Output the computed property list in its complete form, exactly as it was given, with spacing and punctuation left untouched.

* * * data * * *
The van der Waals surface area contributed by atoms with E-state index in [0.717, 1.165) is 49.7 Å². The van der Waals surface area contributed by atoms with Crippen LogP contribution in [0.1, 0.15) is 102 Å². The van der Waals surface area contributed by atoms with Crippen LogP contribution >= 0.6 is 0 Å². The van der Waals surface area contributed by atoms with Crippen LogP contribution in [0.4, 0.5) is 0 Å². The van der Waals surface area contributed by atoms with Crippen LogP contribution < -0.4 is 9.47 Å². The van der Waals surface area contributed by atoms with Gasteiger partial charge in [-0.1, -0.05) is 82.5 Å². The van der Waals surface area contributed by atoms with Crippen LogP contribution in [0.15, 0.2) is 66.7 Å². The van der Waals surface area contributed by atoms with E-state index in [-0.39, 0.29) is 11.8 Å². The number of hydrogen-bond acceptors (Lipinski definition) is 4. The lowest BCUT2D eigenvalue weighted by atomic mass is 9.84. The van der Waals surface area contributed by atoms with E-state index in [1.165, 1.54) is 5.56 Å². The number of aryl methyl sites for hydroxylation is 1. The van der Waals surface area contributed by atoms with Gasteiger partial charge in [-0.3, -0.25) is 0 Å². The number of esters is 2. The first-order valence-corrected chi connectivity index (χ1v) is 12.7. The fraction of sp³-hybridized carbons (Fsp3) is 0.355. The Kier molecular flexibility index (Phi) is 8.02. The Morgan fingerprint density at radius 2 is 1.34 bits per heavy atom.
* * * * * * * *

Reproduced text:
The van der Waals surface area contributed by atoms with E-state index in [0.717, 1.165) is 49.7 Å². The van der Waals surface area contributed by atoms with Crippen LogP contribution in [0.1, 0.15) is 102 Å². The van der Waals surface area contributed by atoms with Crippen LogP contribution >= 0.6 is 0 Å². The van der Waals surface area contributed by atoms with Crippen LogP contribution in [0.4, 0.5) is 0 Å². The van der Waals surface area contributed by atoms with Crippen LogP contribution < -0.4 is 9.47 Å². The van der Waals surface area contributed by atoms with Gasteiger partial charge in [-0.1, -0.05) is 82.5 Å². The van der Waals surface area contributed by atoms with Crippen LogP contribution in [0.15, 0.2) is 66.7 Å². The van der Waals surface area contributed by atoms with E-state index in [-0.39, 0.29) is 11.8 Å². The number of hydrogen-bond acceptors (Lipinski definition) is 4. The lowest BCUT2D eigenvalue weighted by atomic mass is 9.84. The van der Waals surface area contributed by atoms with E-state index in [1.165, 1.54) is 5.56 Å². The number of aryl methyl sites for hydroxylation is 1. The van der Waals surface area contributed by atoms with Gasteiger partial charge in [-0.3, -0.25) is 0 Å². The number of esters is 2. The first-order valence-corrected chi connectivity index (χ1v) is 12.7. The fraction of sp³-hybridized carbons (Fsp3) is 0.355. The Kier molecular flexibility index (Phi) is 8.02. The Morgan fingerprint density at radius 2 is 1.34 bits per heavy atom.